Preparing to go

Barbara arranged to leave work at Easter 2013 to give time to visit her parents who were needing increasing support and also to do some specific training in Teaching English for Speakers of other Languages.

I retire from my job at the University at the end of October and am busy handing over to my successor, and we are well into the practicalities of renting out our home, selling, lending or getting rid of various possessions, etc.

In the middle of this, our first grandchild was born, Jasmine Joy, who is a joy and delight. Just over two weeks later, sadly, Barbara’s father died following three and a half years with vascular dementia.

We have been doing the AIM Outbound training course and are seeking prayer and financial support (although the majority of the finance will come from Mark’s early retirement).

What have we learnt so far?

  • God is surprising, but always faithful!
  • Possessions matter much less than we thought, but family and relationships matter much more; it will be hard to leave people we love.
  • God is very gracious – taking our small faltering steps of faith, and he continually confirms his call with words of encouragement.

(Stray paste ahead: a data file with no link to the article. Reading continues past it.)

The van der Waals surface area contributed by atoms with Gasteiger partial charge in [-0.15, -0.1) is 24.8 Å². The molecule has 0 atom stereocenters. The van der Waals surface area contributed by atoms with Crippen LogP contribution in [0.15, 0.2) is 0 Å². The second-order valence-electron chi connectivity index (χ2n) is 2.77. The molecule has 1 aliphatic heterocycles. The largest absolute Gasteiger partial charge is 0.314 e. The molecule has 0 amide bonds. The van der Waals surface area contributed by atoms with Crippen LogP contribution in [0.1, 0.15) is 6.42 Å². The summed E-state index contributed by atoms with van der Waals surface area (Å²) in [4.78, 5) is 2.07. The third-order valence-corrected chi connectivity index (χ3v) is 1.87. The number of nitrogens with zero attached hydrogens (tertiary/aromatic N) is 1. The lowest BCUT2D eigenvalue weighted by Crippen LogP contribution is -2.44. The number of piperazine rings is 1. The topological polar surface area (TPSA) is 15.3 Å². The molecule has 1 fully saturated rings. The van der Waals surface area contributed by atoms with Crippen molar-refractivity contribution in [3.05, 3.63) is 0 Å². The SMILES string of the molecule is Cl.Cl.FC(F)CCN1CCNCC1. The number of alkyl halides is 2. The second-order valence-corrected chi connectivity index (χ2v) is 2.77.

• Prayer really does matter and work!

The beginning – so now it’s nearly time to go!

Having summarised the last 3 or 4 years in these few paragraphs, we now find ourselves just at the beginning.

So, as with most stories, we don’t know what the ending will be. We can only trust it will all make some sense as we continue to look back and see God’s hand making a straight path out of our crooked lives. We trust that he sees the end from the beginning and knows what he is doing, for we only see glimpses as we take one step at a time.

If you are the praying kind, please pray:

  • For the work of AIM generally and the Tumaini Counselling Centre specifically
  • That we would both be useful workers in God’s Kingdom
  • For the right work for Barbara to do to become clear at the right time 
  • For our preparations over the next 3 months prior to going to Nairobi, including accommodation being found in Nairobi
  • For more prayer supporters and financial support (over 80% of our finance will come from pension income and savings; about half of the rest is already pledged)